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AER: Memories of Old Reviewed by Cyril Lachel on . From the moment I first laid eyes on the Land of Gods, I knew I wanted to spend as much time as possible flying through the skies and exploring the ruins. The rest of the game is fun, but can't stack up against that initial impression. The problem is that it's too short, doesn't have enough to do and is filled with puzzles that are much too easy. AER: Memories of Old is good, but doesn't fly as high as it should have. Rating: 71%
AER: Memories of Old
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AER: Memories of Old AER: Memories of Old AER: Memories of Old AER: Memories of Old
  • Review Score:

  • B
There's a moment right at the start of AER: Memories of Old where we finally get a glimpse of the mysterious world for the very first time. It's a bright and colorful series of islands floating high up in the air next to the clouds, completely untouched by modern technology and commercialism. From the first moment, I knew I wanted to live in this tranquil world. And not just walk around and explore, but actually fly through the endless skies like a bird. And that's exactly what I did, loving every second of it.

This is the story of a young woman who has the uncanny ability to transform into a bird. As one of the last few shapeshifters, she has been sent to the Land of Gods to better understand her heritage and, most importantly, stop evil from once again invading the world. She's not entirely sure what to expect, knowing only that this once-peaceful land has been shattered by an outside force and left floating in the sky, far away from anybody's reach. It's our job to put all the pieces together and make sure no more harm comes to the Land of Gods.


Simply put, this is a non-violent adventure game that is equal parts exploration and puzzle solving. Although it's not immediately clear at first, the spirits want you to unlock the three temples, solve their increasingly convoluted puzzles and then collect the pieces of the crest to bring order back to the Land of Gods. Along the way, our hero will run across a series of scrolls that will fill in the history and shed light on what happened to the world and the people that lived there. There's a deep story that isn't forced on you, yet I always wanted to find out what happened next.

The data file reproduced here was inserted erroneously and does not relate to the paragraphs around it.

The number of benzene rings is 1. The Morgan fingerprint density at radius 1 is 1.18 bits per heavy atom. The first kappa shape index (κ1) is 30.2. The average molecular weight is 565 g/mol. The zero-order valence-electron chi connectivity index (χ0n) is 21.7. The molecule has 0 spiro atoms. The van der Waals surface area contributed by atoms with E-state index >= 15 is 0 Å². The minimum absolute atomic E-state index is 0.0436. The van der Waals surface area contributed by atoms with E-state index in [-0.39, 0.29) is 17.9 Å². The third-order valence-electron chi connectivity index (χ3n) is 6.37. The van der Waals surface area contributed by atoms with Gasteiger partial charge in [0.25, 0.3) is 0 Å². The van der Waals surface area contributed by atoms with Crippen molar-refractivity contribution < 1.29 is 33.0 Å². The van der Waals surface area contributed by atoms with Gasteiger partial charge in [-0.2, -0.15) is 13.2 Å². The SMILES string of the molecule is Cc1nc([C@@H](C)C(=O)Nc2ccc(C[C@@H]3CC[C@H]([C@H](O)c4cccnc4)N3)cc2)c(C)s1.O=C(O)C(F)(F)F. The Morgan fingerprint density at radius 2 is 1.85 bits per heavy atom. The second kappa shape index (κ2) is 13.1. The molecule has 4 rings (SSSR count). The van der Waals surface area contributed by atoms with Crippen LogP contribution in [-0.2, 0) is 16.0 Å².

Aside from locating the scrolls and taking on a few minor side quests, there is really only one mission in AER -- puzzle your way out of the temples. The nice thing is that you can tackle them in any order, though you'll still need to find the keys to unlock each entrance. Once inside, the game takes away your shapeshifting powers and becomes more about lining up objects and stepping on triggers. Each temple has a bunch of small puzzles that end up working together to create a bigger brain-teaser. Once you figure out the solutions and unlock the exit, it's off to discover a new part of the map and take down another temple.

If what I'm describing sounds a little short, that's because it is. With only a few temples to complete, the game will only take a couple hours to beat. There is some incentive to explore each island and find all the scrolls, but there aren't enough side quests to keep you going for long. I hate to say it, but it often feels like they haven't done enough with the beautiful world they've created.

I also wish the puzzles were a little more challenging. I like how large and elaborate the temples are, but the puzzles themselves are lacking. They'll want you to match an object on the floor or simply interact with the right switches to unlock doors. Even if you're absolutely terrible at solving puzzles, you'll whip through these with little to no problem. That's disappointing, because every other part of these puzzle temples is pretty cool.

AER: Memories of Old (PlayStation 4)Click For the Full Picture Archive

For as much as I wished there was more to do, there is something to be said about getting the gameplay right. I had so much fun flying through the air as a bird, dive-bombing the islands and exploring every inch of the Land of Gods. There really is a freedom to swooping through the air and going wherever you want, and AER handles this perfectly. It's easily the most relaxing part of the game, and most likely the one reason I would go back to it now that I've seen the ending.

I also like the simple, low-polygon look of the visuals. I know this style isn't for everybody, but I love the way it's used here. And it's not all tropical settings, as we spend quite a bit of time in the snow-covered mountains and dimly-lit temples. The ambient music and sound effects are also good. The story, on the other hand, while compelling, feels a bit derivative of other games. It's told in an interesting way, but you already know all the beats.

From the moment I first laid eyes on the Land of Gods, I knew I wanted to spend as much time as possible flying through the skies and exploring the ruins. The rest of the game is fun, but can't stack up against that initial impression. The problem is that it's too short, doesn't have enough to do and is filled with puzzles that are much too easy. AER: Memories of Old is good, but doesn't fly as high as it should have.
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